Modern manufacturing companies must strike a difficult balance. While customer expectations for product performance and quality are on the rise, so too is cost pressure. To reconcile this conflict, a company needs robust internal processes – processes that deliver long-term, dependable results regardless of external pressures. The Ulm-based Steinbeis enterprise TQU Business developed and rolled out a “risk-based fault prevention” program for a German automotive manufacturer. The client wanted a practical and effective system that allowed production line managers to prevent faults in the long run and to boost quality awareness in all departments and at all levels of the company.
The starting point was an employee survey in Quality Management (QM) which asked respondents to share their experiences with quality and costs in recent years with the aim of identifying the challenges faced. The client was familiar with several quality methods, but none were being applied systematically or across the board – instead, different methods and tools were being used in isolation. Knowledge and experience were not being preserved and passed on, and the benefits of QM measures that had already been tried were not being documented. Employees placed more value on costs and deadlines than on quality and reliability. And in the end, eradicating faults took precedence over fault prevention.
Furthermore, an analysis of faults showed that the company was delivering high quality, but this could no longer be significantly improved. That meant that time had to be invested in fault correction during live production – which significantly worsened productivity. Analysis also showed that corrective measures carried out within a cycle or at a workstation were not systematically documented and therefore could not be identified as time dedicated to fault correction. Based on observations and projections, the Steinbeis experts believed that the actual time spent correcting faults was five times higher than the recorded time. Workers, foremen and supervisors were highly effective in correcting faults. The low frequency of faults meant that no patterns could be detected that would immediately lead to sustainable measures to prevent their reoccurrence.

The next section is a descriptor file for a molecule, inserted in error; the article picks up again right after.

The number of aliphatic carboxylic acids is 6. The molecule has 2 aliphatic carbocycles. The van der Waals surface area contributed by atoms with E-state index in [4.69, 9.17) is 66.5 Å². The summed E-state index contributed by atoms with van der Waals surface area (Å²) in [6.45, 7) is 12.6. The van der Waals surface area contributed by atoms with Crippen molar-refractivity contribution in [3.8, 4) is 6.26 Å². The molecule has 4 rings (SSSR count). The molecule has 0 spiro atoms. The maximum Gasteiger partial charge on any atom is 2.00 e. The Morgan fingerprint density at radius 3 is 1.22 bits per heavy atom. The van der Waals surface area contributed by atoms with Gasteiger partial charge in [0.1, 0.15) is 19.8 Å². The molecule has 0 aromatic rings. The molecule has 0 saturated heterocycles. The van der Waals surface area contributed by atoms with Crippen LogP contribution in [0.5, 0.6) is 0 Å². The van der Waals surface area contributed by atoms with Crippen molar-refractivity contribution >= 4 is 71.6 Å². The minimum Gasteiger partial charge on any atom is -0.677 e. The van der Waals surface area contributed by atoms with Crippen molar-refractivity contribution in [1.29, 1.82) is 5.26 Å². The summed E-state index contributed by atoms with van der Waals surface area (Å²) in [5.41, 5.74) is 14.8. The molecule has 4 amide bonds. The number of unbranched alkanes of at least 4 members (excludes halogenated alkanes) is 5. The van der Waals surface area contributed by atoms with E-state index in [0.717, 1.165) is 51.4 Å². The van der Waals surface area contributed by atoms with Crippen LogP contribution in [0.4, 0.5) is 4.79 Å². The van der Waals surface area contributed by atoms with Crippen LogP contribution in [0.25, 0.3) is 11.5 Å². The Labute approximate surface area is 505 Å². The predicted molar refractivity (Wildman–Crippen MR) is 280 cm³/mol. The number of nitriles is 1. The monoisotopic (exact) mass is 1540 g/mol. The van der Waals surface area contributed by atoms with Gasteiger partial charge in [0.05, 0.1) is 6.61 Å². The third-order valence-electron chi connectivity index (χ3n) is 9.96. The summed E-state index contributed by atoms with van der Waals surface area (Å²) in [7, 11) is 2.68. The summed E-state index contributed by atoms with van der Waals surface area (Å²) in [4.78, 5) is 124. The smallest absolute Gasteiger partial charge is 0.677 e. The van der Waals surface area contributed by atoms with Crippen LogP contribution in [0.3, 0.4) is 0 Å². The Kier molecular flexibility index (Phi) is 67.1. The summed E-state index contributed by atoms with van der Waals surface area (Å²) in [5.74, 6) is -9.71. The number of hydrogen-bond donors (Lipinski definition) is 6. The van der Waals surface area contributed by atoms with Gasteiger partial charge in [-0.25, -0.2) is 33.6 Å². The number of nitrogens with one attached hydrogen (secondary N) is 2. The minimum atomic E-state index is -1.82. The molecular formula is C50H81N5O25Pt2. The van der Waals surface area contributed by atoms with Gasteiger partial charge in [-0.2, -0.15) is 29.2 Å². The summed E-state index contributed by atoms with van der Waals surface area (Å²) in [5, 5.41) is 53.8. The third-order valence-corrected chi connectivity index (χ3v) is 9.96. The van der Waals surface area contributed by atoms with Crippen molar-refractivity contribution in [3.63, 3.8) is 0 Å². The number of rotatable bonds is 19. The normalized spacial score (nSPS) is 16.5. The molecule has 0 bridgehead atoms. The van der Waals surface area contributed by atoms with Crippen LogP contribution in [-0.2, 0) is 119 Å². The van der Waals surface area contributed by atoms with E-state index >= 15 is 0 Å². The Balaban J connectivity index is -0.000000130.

As the project moved on, it quickly became clear that the classic approach of corrective measures would not really bring about a genuine change in thinking or in the way things were done. With this in mind, the project team worked with those responsible for quality and training to develop a training program for proactive fault prevention. It combines the existing strengths in reactive fault correction with risk-based fault prevention methods. Five training modules were developed to bridge these gaps, from documenting the risk of cycle- or workstation-based faults to the inclusion of a “fault risk per cycle” (FRC) indicator in the management toolbox of supervisors.
To use these modules, wide-ranging internal changes were necessary. Time for determining FRCs had to be incorporated in work schedules. The company also needed the right systems for management to use the FRC indicators. And the work methods and processes of the supervisors, foremen and quality experts had to be modified and anchored in the organization.
As usual at TQU Business, theoretical instruction took a backseat, with workers receiving hands-on training on the methods – directly on the production line. Participants and managers were so pleased with this approach that it has been adopted as standard practice in the company’s continuing professional development programs. And the results to date are highly promising. The amount of time spent on corrections has decreased significantly and fault frequencies have been cut even further through the use of preventive measures.
Tobias Blasing, Helmut Bayer
TQU Business GmbH (Ulm)